Books · Film & Television

Alias Grace, Another Revolutionary Series from Margaret Atwood

In 1971, Gil Scott-Heron, the American spoken-word performer and self-described “bluesologist” declared that, “The Revolution Will Not Be Televised.” The poem, recorded by Scott-Heron accompanied by bongo drums and congas, took its title from the 1960s Black Power movement. With nearly countless references to white entertainment, culture, and establishment, the underlying message was that something was changing whether the media chose to cover African-American issues or not. The poet, who died in 2010, explained, “The revolution takes place in your mind. Once you change your mind and decide that there’s something wrong that you want to effect that’s when the revolution takes place … It’s about going to war with the problem and deciding you can effect that problem. When you want to make things better you’re a revolutionary.”

Thirty years later, the celebrated playwright and actress Sarah Jones wrote and performed a “re-mix” that she called, “Your Revolution.” Her piece delivered a decidedly feminist take on the interpersonal politics of sex. “Your revolution,” she warns the patriarchy — and every smooth-talking seducer she’s ever encountered — “Will not happen between these thighs.” The FCC fined a Portland radio station for playing the song, citing that it was “indecent.” Jones, along with the NYCLU and ACLU appealed and won their case two years later.

Historically, the concept of “indecency” has often been used to denigrate women’s rights movements (and still is in some places). As Australian author Susan Magarey points out in Passions of the First Wave Feminists, “Feminism was indecent because men treated women asking for rights as though they were prostitutes. Feminism was indecent because it made men think of sex in the wrong places. Feminism was indecent because it took women to the wrong places. Feminism was indecent because it made women seem odd and oddly behaved. Even women found questions about rights for women distasteful.”

In Margaret Atwood’s novels, heroines grapple with their rights (or utter lack thereof), and with the so-called “indecency” of their sexuality.

Earlier this year, Hulu’s adaptation of Atwood’s feminist classic The Handmaid’s Tale made television history when it became the first on-demand original series to win the Emmy Award for Best Drama. Season two (under the artistic guidance of Atwood herself) is in production and will air in 2018.

An eerily natural extension of this year’s women’s marches, the series focuses on a handmaid, Offred (played to perfection by Elisabeth Moss), who endures monthly ritualized rape in order to bear children for the Republic of Gilead. Disturbingly, in Atwood’s dystopian cautionary tale, subjugation and religion are intertwined. The only way Offred avoids being indecent is by unquestioning obedience. She does not own her sexuality. The state does.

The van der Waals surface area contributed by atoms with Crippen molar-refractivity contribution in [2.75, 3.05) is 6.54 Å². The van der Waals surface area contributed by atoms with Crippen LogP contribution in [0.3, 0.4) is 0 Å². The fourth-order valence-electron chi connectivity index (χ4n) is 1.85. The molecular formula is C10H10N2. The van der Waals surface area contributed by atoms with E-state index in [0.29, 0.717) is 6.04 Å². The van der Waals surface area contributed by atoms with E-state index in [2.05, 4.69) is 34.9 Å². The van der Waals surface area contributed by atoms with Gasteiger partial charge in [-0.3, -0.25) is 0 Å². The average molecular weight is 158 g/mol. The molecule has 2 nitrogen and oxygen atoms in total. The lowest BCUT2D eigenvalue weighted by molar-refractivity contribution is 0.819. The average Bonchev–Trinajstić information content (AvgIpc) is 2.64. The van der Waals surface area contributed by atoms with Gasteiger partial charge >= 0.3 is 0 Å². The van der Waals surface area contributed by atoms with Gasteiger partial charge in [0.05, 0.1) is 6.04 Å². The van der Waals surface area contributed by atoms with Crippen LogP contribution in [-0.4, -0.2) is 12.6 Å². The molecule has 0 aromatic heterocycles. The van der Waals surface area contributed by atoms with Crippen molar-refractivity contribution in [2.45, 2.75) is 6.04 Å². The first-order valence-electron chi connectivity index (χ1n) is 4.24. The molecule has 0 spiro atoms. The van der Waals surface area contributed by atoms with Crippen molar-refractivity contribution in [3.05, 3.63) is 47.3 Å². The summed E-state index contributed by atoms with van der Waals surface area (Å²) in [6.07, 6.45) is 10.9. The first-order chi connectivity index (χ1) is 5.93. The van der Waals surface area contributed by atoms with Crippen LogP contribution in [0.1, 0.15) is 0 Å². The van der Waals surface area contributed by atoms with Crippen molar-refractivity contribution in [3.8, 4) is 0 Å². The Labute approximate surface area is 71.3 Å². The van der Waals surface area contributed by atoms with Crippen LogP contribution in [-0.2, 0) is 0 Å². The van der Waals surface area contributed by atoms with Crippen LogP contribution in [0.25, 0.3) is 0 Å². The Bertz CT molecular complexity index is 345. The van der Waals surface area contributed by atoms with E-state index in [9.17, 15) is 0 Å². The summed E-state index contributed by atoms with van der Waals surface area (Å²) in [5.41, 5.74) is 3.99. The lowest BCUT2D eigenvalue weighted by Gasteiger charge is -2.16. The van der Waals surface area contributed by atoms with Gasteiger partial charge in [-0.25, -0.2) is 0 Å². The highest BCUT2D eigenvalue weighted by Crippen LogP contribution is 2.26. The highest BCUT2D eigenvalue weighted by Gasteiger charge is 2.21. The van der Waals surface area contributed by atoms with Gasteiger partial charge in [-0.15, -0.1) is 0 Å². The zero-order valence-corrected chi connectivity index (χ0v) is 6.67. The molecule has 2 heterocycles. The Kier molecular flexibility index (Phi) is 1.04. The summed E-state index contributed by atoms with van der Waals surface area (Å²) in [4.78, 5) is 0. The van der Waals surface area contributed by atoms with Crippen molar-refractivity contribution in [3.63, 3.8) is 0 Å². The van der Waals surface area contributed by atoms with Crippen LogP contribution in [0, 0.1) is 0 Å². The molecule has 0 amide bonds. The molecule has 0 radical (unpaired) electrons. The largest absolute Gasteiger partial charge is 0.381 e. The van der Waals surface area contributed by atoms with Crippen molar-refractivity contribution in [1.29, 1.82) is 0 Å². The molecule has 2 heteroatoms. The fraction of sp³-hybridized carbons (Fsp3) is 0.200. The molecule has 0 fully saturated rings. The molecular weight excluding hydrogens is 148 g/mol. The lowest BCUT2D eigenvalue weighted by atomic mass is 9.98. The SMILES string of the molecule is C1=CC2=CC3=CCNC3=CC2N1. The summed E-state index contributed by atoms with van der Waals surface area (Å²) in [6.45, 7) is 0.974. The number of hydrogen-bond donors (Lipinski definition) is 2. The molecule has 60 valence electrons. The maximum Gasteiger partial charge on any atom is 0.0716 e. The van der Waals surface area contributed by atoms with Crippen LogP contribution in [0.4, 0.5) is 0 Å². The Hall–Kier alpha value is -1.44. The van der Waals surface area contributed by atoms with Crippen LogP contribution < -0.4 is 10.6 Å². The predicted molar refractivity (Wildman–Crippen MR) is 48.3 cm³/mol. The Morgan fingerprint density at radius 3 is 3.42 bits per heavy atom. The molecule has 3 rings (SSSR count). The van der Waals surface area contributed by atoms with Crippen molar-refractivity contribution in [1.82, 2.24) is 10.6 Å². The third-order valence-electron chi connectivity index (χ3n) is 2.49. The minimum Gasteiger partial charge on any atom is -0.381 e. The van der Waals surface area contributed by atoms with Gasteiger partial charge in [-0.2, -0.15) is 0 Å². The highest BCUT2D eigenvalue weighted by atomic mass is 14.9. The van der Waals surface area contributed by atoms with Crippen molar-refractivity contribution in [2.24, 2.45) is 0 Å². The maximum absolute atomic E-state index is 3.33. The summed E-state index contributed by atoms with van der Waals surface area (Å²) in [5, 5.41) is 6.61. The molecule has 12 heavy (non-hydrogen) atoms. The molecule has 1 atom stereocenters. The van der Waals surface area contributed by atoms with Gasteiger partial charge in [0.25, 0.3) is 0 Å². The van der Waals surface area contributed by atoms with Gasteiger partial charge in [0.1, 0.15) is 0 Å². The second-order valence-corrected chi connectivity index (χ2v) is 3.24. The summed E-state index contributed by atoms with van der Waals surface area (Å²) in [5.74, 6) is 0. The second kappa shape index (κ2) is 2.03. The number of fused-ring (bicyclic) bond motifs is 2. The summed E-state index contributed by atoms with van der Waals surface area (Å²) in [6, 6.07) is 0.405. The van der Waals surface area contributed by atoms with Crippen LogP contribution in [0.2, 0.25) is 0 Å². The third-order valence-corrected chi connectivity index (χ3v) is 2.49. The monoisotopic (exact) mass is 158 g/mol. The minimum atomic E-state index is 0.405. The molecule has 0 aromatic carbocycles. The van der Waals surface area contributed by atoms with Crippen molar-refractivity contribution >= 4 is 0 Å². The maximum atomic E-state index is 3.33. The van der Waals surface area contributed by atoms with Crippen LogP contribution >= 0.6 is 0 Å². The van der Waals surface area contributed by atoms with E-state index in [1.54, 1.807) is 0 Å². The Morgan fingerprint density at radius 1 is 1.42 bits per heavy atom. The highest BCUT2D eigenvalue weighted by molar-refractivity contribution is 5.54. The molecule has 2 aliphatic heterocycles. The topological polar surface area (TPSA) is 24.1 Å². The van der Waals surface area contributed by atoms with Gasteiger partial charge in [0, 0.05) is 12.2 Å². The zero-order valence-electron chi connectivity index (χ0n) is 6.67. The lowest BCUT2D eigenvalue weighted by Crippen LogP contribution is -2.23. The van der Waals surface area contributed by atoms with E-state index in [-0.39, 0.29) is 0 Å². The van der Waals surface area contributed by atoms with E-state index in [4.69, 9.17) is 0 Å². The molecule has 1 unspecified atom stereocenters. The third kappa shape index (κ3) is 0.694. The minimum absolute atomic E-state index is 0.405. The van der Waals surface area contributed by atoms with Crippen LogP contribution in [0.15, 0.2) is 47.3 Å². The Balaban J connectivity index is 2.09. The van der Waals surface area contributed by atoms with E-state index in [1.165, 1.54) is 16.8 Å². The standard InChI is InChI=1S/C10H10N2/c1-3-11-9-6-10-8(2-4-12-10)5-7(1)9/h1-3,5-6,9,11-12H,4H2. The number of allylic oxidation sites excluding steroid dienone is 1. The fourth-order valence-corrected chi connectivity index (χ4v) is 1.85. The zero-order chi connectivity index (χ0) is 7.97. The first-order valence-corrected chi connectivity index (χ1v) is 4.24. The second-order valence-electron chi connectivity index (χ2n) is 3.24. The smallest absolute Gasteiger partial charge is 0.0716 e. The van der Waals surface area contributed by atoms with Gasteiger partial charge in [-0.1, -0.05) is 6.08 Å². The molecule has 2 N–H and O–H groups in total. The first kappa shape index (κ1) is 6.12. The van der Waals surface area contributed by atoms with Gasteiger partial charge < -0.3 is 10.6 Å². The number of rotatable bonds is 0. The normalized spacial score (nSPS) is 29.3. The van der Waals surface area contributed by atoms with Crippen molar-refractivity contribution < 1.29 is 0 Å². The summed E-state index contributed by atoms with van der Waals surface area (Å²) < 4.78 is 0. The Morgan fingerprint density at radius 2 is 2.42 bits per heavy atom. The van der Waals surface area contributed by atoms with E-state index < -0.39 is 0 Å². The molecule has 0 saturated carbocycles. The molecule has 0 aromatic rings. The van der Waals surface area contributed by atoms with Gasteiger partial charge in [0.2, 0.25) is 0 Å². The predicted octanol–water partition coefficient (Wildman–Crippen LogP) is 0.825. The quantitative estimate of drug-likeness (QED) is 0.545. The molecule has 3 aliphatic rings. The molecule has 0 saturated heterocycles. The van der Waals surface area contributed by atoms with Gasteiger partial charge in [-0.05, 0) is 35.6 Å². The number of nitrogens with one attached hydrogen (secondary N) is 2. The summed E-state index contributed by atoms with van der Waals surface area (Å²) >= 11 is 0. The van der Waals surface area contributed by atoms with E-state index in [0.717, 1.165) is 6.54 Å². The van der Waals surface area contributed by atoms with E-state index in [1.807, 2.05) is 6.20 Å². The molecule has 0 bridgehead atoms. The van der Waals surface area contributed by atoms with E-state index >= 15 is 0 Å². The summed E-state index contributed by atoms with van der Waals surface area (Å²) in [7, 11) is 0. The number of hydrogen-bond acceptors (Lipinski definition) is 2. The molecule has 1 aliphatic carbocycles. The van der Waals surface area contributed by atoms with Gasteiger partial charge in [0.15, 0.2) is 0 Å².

In Atwood’s less-known but equally powerful historical novel Alias Grace, the heroine Grace Marks doesn’t own her sexuality either. It is the property first of her drunken father, then the sons of her employers. When she is arrested and convicted for a brutal double-murder (which she may or may not have committed; she has no memory of it), she is molested by asylum attendants and prison guards. Even her seemingly kind gentleman psychiatrist grills her on the abuses she may have suffered. “Did Mr. Kinnear force himself upon you? Did you have relations with him? Did he lie with you in your bed?” Grace’s answers, whether truth, lies or a cunning trick to convince Dr. Jordan of her innocence, provide the key to a fascinating character study — as well as a powerful condemnation of all the ways in which men abuse women.

Grace Marks was a notorious figure in nineteenth century Canada. (You might think of her as that nation’s Lizzie Borden.) She was just sixteen when she was convicted of murdering her employer and his housekeeper. Her story polarized the public, some calling for her pardon, others for her death. It also inspired Atwood who published the novelized Alias Grace in 1996. Under the superb direction of Mary Harron (American Psycho and I Shot Andy Warhol), and the watchful eye of Atwood (as in The Handmaid’s Tale, the author appears on screen in a small role), Alias Grace has now been adapted as a six-part mini-series for Hulu’s competitor Netflix.

The intensely intelligent screenplay is by Canadian writer, director, and actress Sarah Polley (Stories We Tell), and the project was long in the making. As a teen (and young star of Anne of Avonlea), Polley read Atwood’s novel and asked if she could buy the film rights. The author, understandably, declined the offer, which was disappointing to Polley at the time, but fortuitous in the long run. “Thankfully, I didn’t get them at 17,” she recalls with some humor, “Because I wouldn’t have done a very good job.”

With those rights at last secured, the success (or failure) of Alias Grace truly hinged on the actress chosen for the leading role. Polley and Harron, after a lengthy audition process, cast Sarah Gadon (Belle), who had worked with both women on challenging projects in the past. “She has an old-soul quality that you needed for Grace,” explains Herron. “She can do very delicate shifts of emotion, even when listening or reacting, even when being still.”

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